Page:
Postpartum Hemorrhoids

You may be prepared to get hemorrhoids during pregnancy, but are surprised when they show up after the baby’s born. Hemorrhoids, enlarged veins around the anus, are caused by increased pressure and strain. You may get hemorrhoids after pregnancy because of the pressure from pushing during labor. Fortunately, there are lots of things you can do to manage the pain of hemorrhoids until they clear up.

What Are Hemorrhoids?

Hemorrhoids are varicose veins: veins that have become swollen and engorged with blood. These swollen tissues appear in the rectal area and can vary from the size of a pea to that of a grape. There are internal hemorrhoids (affected veins are inside the sphincter), as well as external hemorrhoids (affected veins protrude outside the anal opening).

Depending on the person, hemorrhoids may simply feel itchy, but for others, they can be absolutely painful. In some cases, particularly following a bowel movement, they can cause rectal bleeding.

If you had hemorrhoids before you were pregnant, there’s a good chance they’ll come back to plague you post-delivery. And while that’s certainly a bummer (pardon the pun), the good news is that hemorrhoids can most often be treated at home.

What Causes Hemorrhoids During Pregnancy?

For pregnant or postpartum moms, hemorrhoids are often a result of stress on the perineum in the months before, and during, delivery. You know, since you’re carrying an actual human being in your lower half and all. Veins work as a sort of valve to push blood back up to the heart. When those “valves” become weakened, they can swell with blood.

You can probably imagine how the stress of carrying a baby, and then pushing a baby out during vaginal delivery, can cause the veins to pop out (ok, enough with the bad puns). Additionally, all the hormones going through the mom’s body affect how it works. Pregnant mothers have an increased production of the hormone progesterone, which also causes veins to relax, which leads to you guessed it even more swelling.

For several reasons, moms are also prone to experience constipation after birth. This constipation can start a vicious cycle of needing to exert pressure to go, which flares up the hemorrhoids, which can cause fear of going and retaining stool, which causes even harder stools, which flares the hemorrhoids, etc.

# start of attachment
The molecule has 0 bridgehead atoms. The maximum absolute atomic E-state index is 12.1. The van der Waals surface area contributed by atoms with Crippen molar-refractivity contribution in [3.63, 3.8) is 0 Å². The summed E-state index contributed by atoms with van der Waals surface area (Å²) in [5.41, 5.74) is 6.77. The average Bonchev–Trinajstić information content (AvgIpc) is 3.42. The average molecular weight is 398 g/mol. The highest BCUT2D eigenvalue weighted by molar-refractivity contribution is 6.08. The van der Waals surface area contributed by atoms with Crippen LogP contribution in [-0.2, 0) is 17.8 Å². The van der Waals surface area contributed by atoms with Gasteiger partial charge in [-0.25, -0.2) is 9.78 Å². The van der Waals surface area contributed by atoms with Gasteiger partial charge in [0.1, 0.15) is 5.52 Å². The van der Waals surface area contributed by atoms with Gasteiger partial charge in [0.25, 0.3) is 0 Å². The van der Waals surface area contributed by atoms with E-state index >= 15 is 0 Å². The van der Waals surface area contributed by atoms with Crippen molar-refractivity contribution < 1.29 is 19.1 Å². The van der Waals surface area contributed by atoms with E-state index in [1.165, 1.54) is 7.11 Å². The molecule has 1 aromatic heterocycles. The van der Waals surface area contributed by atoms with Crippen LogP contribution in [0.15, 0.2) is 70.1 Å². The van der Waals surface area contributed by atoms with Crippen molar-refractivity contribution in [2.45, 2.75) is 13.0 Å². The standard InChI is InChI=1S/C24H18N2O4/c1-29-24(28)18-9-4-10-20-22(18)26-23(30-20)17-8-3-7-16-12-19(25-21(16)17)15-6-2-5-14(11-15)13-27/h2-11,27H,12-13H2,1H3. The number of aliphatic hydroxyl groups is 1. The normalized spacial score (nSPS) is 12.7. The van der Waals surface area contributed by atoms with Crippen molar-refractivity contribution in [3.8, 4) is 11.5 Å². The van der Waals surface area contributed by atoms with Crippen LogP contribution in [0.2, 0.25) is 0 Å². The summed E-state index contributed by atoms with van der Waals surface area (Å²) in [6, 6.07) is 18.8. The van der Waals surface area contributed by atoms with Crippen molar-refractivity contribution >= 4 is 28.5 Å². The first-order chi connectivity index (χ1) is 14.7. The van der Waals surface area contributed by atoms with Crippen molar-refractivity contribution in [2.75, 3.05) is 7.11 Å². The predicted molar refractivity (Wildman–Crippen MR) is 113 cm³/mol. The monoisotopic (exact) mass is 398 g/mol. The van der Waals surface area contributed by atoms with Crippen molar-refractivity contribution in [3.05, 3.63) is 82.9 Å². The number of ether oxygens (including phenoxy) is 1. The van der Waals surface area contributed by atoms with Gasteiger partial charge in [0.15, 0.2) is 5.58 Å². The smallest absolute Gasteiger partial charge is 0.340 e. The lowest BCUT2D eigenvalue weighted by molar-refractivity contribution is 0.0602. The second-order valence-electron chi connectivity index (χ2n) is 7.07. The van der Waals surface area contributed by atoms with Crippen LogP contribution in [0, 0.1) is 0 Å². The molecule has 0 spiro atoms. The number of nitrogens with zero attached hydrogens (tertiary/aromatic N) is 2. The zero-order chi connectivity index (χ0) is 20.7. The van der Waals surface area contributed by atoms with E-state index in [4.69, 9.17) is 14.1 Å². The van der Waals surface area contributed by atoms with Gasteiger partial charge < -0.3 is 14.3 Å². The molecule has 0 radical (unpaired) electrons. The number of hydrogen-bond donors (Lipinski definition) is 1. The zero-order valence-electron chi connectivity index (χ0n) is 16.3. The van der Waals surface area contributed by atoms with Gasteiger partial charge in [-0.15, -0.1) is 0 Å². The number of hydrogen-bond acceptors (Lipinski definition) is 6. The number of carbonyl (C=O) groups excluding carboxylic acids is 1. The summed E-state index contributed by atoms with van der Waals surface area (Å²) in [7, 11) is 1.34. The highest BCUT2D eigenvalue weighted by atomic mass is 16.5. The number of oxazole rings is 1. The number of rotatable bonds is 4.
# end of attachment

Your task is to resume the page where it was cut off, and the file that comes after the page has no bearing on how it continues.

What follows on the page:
How to Care and Treat for Hemorrhoids Postpartum

Relieving Hemorrhoid Pain

1. Take warm baths. If you run a full warm bath, add 1 cup of epsom salts. If you run only a few inches of water in a bathtub, add 2 to 3 tablespoons. Make sure the water is not too hot or it could make your hemorrhoid more painful. Soak in the bath for 10 to 15 minutes a few times a day.

  • You can also use a sitz bath, a small tub that you place over the toilet so you can soak only your bottom.
  • This might be a good chance for you to relax while someone else takes care of the new baby. Or, use the time to nurse the baby.

2. Apply a warm compress. Get a clean, cotton washcloth and soak it in warm (not hot) water. If you want, you can put a few tablespoons of epsom salts in the water before soaking the cloth. Apply the compress directly to your hemorrhoid for about 10 to 15 minutes 3 times a day.

  • You can also try using ice packs to reduce the swelling but only use them for 5 to 10 minutes and make sure not to apply the pack directly to your skin. This can cause tissue damage.
  • Try alternating a warm compress with cold packs.

3. Use pain and itch-relieving gels or lotions. Apply aloe vera gel or an ointment that has phenylephrine. Phenylephrine acts as a decongestant which can help shrink the hemorrhoid. Aloe vera gel has been shown to prevent infection and help healing in minor wounds. You can also purchase hemorrhoid cream from the drugstore.

  • Avoid applying steroid creams since these can damage the delicate tissue around a hemorrhoid.

4. Shrink the hemorrhoids with an astringent. Take a cotton pad and soak it in witch hazel. Apply the pad to the hemorrhoid for several minutes. Repeat this as often as you like, especially after painful bowel movements, or at least 4 or 5 times a day.

  • Witch hazel acts as an astringent and can reduce the swelling.

5. Be gentle when cleaning yourself. Avoid using toilet paper to clean yourself after toileting. Instead, fill a plastic peri-bottle with warm water and squirt the area. Gently pat the area dry with a soft cloth. Avoid using baby wipes, which can further irritate the area.

  • You might have gotten a peri-bottle from the hospital or you can buy them at a drugstore or pharmacy.

Preventing Hemorrhoids

1. Increase the fiber in your diet. It’s important to prevent straining and pressure when you have hemorrhoids. Fiber helps keep water in the stool and bulks it up so that it’s easier to pass (and with less pain). Try to eat 21 to 25 grams of fiber a day. Good sources include:

  • Whole grains: brown rice, barley, corn, rye, bulgur wheat, kasha (buckwheat) and oatmeal
  • Fruits (especially with the rinds or peels): apples, raspberries, pears